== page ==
Games People Play: Lessons on Performance Measure Gaming from New Zealand; Comment on “Gaming New Zealand’s Emergency Department Target: How and Why Did It Vary Over Time and Between Organisations?”

Document Type : Commentary


1 Center for Advanced Methods Development, RTI International, Durham, NC, USA

2 Population and Quantitative Health Sciences, University of Massachusetts Medical School, Worcester, MA, USA


For decades, observers have noted that gaming of performance measurement appears to be both endemic and endlessly creative. A recent study by Tenbensel and colleagues provides a detailed look at gaming of a health system performance measure—emergency department (ED) wait time —within four hospitals in New Zealand. Combined, these four hospitals handled more than 25% of the ED visits in the country each year. Tenbensel and colleagues examine whether the New Zealand ED wait time target was set appropriately and whether we can trust any performance measure statistics that are not independently verified or audited. Their thought-provoking examination is relevant to anyone working in quality improvement and provides a valuable set of tools for detecting gaming in performance measurement.


  1. Tenbensel T, Jones P, Chalmers L, Ameratunga S, Carswell P. Gaming New Zealand’s emergency department target: how and why did it vary over time and between organisations? Int J Health Policy Manag. 2020;9(4):152-162. doi:10.15171/ijhpm.2019.98
  2. Tenbensel T, Chalmers L, Jones P, Appleton-Dyer S, Walton L, Ameratunga S. New Zealand's emergency department target - did it reduce ED length of stay, and if so, how and when? BMC Health Serv Res. 2017;17(1):678. doi:10.1186/s12913-017-2617-1
  3. Ministry of Health NZ. How is My DHB Performing?  Accessed January 29, 2020. Published 2020.
  4. Chalmers LM. Inside the Black Box of Emergency Department Time Target Implementation in New Zealand [dissertation]. New Zealand:  University of Auckland; 2014.
  5. Horwitz LI, Green J, Bradley EH. US emergency department performance on wait time and length of visit. Ann Emerg Med. 2010;55(2):133-141. doi:10.1016/j.annemergmed.2009.07.023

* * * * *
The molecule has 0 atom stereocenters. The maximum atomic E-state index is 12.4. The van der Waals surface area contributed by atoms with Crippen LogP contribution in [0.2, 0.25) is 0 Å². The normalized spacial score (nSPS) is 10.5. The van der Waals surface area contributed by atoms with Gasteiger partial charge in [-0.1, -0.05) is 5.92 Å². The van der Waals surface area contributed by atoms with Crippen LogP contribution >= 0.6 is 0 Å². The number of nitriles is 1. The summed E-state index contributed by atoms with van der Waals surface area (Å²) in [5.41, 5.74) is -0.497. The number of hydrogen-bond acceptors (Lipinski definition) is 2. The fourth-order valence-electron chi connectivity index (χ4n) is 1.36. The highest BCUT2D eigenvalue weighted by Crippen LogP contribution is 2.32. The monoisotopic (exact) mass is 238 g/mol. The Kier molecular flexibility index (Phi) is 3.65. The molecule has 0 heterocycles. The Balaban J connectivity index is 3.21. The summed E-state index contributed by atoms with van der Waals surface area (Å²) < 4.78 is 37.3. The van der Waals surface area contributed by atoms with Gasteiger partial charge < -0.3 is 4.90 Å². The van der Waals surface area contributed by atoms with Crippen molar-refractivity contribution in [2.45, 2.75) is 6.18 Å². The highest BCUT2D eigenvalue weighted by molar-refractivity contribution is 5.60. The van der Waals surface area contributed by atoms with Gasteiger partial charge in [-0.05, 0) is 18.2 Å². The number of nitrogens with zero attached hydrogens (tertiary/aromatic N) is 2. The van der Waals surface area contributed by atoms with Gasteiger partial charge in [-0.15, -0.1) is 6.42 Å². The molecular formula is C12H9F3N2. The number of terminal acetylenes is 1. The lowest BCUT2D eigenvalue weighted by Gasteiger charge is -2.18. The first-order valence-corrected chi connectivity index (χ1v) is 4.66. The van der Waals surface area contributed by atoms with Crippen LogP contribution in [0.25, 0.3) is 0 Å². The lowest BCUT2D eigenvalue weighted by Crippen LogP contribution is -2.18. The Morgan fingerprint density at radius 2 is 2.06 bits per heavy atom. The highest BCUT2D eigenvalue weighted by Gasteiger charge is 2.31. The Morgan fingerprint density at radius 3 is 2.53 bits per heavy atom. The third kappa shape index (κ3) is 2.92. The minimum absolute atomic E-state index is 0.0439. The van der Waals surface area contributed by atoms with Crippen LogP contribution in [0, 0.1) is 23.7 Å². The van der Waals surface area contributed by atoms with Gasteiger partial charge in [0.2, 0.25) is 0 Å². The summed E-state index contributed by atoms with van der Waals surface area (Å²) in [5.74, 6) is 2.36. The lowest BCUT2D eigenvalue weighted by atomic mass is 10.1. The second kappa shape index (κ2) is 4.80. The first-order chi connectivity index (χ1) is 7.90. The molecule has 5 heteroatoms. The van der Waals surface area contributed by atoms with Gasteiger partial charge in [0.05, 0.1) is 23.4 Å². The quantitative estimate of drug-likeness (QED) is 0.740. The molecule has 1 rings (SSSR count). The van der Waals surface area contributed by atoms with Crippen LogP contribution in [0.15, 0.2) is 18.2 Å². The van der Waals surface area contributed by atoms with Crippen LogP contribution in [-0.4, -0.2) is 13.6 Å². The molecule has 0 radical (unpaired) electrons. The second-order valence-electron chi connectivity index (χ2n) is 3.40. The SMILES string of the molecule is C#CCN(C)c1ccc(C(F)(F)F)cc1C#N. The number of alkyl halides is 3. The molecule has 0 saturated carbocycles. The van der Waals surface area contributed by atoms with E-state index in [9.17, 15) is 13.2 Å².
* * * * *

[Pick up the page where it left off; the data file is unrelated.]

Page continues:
6. Mason S, Weber EJ, Coster J, Freeman J, Locker T. Time patients spend in the emergency department: England's 4-hour rule-a case of hitting the target but missing the point? Ann Emerg Med. 2012;59(5):341-349. doi:10.1016/j.annemergmed.2011.08.017
  7. Howell E. The Key Findings Report for the 2008 Emergency Department Survey. Oxford: Picker Institute Europe; 2009.
  8. Mason S. Keynote address: United Kingdom experiences of evaluating performance and quality in emergency medicine. Acad Emerg Med. 2011;18(12):1234-1238. doi:10.1111/j.1553-2712.2011.01237.x
  9. Boyle A, Mason S. What has the 4-hour access standard achieved? Br J Hosp Med (Lond). 2014;75(11):620-622. doi:10.12968/hmed.2014.75.11.620
  10. Mannion R, Braithwaite J. Unintended consequences of performance measurement in healthcare: 20 salutary lessons from the English National Health Service. Intern Med J. 2012;42(5):569-574. doi:10.1111/j.1445-5994.2012.02766.x
  11. Ridgway VF. Dysfunctional consequences of performance measurements. Adm Sci Q. 1956;1(2):240-247. doi:10.2307/2390989
  12. Braithwaite J. Changing how we think about healthcare improvement. BMJ. 2018;361:k2014. doi:10.1136/bmj.k2014
  13. Feng Z, Wright B, Mor V. Sharp rise in Medicare enrollees being held in hospitals for observation raises concerns about causes and consequences. Health Aff (Millwood). 2012;31(6):1251-1259. doi:10.1377/hlthaff.2012.0129
  14. Wright B, O'Shea AM, Ayyagari P, Ugwi PG, Kaboli P, Vaughan Sarrazin M. Observation rates at veterans' hospitals more than doubled during 2005-13, similar to Medicare trends. Health Aff (Millwood). 2015;34(10):1730-1737. doi:10.1377/hlthaff.2014.1474
  15. Delia D, Cantor JC. Emergency department utilization and capacity. Synth Proj Res Synth Rep. 2009;(17):45929.
  16. Himmelstein D, Woolhandler S. Quality Improvement: ‘Become Good at Cheating and You Never Need to Become Good at Anything Else.’ Health Affairs Blog; 2015. doi:10.1377/hblog20150827.050132
  17. Martin GP, Wright B, Ahmed A, Banerjee J, Mason S, Roland D. Use or abuse? a qualitative study of emergency physicians' views on use of observation stays at three hospitals in the united states and england. Ann Emerg Med. 2017;69(3):284-292.e282. doi:10.1016/j.annemergmed.2016.08.458
  18. Wright B, Martin GP, Ahmed A, Banerjee J, Mason S, Roland D. How the availability of observation status affects emergency physician decisionmaking. Ann Emerg Med. 2018;72(4):401-409. doi:10.1016/j.annemergmed.2018.04.023
  19. Wright B, Zhang X, Rahman M, Kocher K. Informing Medicare's two-midnight rule policy with an analysis of hospital-based long observation stays. Ann Emerg Med. 2018;72(2):166-170. doi:10.1016/j.annemergmed.2018.02.005
Volume 10, Issue 4
April 2021
Pages 225-227
  • Receive Date: 30 January 2020
  • Revise Date: 04 March 2020
  • Accept Date: 05 March 2020
  • First Publish Date: 01 April 2021